Air Canada slammed for not speaking French
graham fraser, canada languages watchdog, air canada, air canada languages
Published Monday, September 19, 2011 4:58PM EDT
Last Updated Saturday, May 19, 2012 6:01AM EDT
Air Canada has repeatedly failed to live up to its legal obligation to serve francophone customers in French, an audit by the languages watchdog reveals.
Released Monday by the office of Official Languages Commissioner Graham Fraser, the audit says "the active offer of bilingual services is non-existent in the vast majority of airports," except at Montreal's Pierre Elliott Trudeau International Airport.
But even at Trudeau airport, front-line employees made that offer to arriving travellers less than half of the time. At check-in counters, some agents made no offer to find a French-speaking colleague, simply saying, "Sorry, I don't speak French," even though there was a bilingual agent at another counter.
The 10-month audit began in April of last year and found that in almost every case it was service in French that wasn't properly provided.
"Canadians expect Air Canada to consider our two official languages as a valued asset as well as a business opportunity and an obligation. The results of the audit reveal that a wind of change is required for this to happen," the audit report says.
Release of the report comes two months after Air Canada was ordered by the Federal Court to apologize and pay $12,000 to Michel and Lynda Thibodeau for failing to provide services in French during two trips the Ottawa couple took in 2009.
As a former Crown corporation, Air Canada retained its bilingual obligations when it was privatized in 1988. The carrier has to offer services in both French and English at major airports and on designated routes in Ontario, Quebec and New Brunswick.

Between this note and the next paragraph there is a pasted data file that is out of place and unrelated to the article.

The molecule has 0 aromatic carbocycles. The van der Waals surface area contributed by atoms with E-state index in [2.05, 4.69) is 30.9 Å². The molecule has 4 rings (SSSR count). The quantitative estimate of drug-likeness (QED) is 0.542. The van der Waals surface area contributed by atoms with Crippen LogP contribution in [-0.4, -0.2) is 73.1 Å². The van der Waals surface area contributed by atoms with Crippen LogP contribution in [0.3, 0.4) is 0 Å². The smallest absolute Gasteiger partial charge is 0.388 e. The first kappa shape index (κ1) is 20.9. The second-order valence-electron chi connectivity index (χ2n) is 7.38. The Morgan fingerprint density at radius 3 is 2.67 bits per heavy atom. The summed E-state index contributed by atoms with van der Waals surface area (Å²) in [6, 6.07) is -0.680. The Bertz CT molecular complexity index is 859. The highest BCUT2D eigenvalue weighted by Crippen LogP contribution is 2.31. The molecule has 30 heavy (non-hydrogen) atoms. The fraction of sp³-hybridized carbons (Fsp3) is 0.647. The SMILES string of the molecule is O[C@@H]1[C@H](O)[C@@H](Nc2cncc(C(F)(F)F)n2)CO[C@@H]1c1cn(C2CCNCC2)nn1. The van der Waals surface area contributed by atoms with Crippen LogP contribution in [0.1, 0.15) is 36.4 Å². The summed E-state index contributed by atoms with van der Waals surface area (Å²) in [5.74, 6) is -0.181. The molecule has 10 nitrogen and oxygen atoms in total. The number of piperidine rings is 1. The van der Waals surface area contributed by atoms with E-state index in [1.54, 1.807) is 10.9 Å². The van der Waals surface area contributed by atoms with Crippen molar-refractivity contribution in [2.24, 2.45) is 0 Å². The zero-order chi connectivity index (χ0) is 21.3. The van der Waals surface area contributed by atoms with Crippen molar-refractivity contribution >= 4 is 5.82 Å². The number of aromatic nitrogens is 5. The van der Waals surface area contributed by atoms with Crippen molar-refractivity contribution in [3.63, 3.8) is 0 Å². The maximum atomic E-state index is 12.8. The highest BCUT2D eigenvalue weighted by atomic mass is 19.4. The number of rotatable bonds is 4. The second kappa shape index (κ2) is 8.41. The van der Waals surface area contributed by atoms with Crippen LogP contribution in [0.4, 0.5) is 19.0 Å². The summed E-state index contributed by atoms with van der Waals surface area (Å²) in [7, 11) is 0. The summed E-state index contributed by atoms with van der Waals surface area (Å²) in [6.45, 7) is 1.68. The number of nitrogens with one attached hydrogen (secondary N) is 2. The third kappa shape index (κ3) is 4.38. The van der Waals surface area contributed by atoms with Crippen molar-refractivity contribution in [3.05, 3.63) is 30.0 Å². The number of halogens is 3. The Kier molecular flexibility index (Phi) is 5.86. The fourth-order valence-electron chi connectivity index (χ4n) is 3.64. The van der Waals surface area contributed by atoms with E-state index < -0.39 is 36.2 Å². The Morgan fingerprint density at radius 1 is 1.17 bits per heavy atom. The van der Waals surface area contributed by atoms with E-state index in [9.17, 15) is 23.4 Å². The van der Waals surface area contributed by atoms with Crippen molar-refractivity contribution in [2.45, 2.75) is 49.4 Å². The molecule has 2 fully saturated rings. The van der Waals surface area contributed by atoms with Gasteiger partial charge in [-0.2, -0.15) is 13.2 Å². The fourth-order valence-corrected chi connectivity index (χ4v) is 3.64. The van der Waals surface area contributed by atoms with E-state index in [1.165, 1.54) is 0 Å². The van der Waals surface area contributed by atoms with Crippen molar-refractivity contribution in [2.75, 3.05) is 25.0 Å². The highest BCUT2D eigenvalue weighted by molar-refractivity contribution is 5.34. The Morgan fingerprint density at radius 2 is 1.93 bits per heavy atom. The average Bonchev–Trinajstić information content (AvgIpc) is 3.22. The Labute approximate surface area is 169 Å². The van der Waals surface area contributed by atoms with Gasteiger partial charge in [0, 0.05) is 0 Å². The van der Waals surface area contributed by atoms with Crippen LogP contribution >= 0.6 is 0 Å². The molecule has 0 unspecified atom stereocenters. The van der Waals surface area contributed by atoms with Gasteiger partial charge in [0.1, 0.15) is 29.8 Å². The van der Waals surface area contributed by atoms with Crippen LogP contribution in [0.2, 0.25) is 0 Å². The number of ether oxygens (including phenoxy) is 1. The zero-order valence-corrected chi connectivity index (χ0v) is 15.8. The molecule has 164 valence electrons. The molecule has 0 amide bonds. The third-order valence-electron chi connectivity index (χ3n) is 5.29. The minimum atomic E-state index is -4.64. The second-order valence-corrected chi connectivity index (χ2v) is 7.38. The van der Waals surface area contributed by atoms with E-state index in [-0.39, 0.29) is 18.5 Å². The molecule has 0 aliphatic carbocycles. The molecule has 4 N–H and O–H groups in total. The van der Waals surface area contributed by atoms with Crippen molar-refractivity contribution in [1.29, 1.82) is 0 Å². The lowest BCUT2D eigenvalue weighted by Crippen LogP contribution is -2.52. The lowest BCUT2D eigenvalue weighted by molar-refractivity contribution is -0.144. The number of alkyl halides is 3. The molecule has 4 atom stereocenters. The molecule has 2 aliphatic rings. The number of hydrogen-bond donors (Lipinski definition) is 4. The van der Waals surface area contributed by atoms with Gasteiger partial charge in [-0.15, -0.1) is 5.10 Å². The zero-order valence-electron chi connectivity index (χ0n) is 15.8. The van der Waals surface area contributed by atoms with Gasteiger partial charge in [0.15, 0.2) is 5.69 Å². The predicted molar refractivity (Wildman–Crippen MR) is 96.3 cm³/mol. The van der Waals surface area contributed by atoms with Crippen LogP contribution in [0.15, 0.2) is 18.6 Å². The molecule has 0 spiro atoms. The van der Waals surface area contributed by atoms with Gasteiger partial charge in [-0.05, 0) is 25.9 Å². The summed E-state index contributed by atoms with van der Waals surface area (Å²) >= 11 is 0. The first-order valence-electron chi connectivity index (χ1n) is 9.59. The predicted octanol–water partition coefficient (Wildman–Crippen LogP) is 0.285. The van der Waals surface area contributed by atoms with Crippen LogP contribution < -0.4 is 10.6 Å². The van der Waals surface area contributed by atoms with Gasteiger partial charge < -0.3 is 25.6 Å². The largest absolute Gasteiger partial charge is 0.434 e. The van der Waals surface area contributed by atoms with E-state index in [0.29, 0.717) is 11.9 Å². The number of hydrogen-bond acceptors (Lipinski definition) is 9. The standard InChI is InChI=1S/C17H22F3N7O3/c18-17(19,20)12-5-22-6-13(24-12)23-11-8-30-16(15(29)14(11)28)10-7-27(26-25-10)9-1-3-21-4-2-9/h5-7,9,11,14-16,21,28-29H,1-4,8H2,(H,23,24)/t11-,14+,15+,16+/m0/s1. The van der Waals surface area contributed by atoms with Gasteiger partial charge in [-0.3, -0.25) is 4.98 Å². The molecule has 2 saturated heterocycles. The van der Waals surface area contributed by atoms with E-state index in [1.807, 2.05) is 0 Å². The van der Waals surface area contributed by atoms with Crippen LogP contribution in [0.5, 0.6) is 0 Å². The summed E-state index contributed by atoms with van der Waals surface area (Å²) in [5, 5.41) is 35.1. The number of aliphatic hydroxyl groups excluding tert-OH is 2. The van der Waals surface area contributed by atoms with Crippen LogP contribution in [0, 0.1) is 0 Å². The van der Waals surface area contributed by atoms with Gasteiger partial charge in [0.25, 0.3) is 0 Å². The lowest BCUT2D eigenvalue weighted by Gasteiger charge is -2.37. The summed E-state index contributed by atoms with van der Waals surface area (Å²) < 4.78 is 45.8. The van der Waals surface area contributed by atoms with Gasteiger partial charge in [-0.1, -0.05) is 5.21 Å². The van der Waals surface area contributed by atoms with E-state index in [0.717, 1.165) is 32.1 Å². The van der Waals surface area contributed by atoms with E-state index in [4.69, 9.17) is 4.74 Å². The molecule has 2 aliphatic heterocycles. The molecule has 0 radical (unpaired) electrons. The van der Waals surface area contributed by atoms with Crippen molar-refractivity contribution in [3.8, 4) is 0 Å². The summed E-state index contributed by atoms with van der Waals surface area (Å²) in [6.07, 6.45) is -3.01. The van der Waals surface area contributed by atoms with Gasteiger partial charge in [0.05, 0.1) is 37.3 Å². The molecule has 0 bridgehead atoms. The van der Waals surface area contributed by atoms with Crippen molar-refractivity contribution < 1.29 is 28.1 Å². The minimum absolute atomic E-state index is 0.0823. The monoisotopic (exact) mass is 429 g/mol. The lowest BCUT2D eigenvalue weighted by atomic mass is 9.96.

"This audit highlights some positive observations and reveals some situations that require improvement to ensure that Air Canada complies fully with the Official Languages Act," Fraser said. "The corrective measures we propose can be applied fairly easily – in fact, Air Canada has integrated most of them into its new action plan and is committed to implementing them."
The language problem at Air Canada stemmed from employees not being aware of the carrier's legal obligations but also from a "negative attitude" by some agents, the auditors found.
They also reported that, at boarding and arrival gates, unscripted announcements were often not bilingual so that francophone passengers could miss their flights or miss out on an offer of compensation for an overbooked flight.
The company has "recurring official languages problems" because no one is held responsible for meeting official languages objectives, the audit says.
The vast majority of employees interviewed did not know that the carrier has a policy where they should tell customers to wait while they seek a bilingual co-worker, rather than push the customer to switch language. Language training courses weren't promoted and access to them was hard and limited.
"From the outset, it was clear that there are problems with French-language services (outside of Quebec), both in the air and on the ground," the audit says.
Air Canada has agreed with all but one of the 12 recommendations but disagreed with a recommendation that it regularly consult with francophone communities when making decisions affecting routes and services.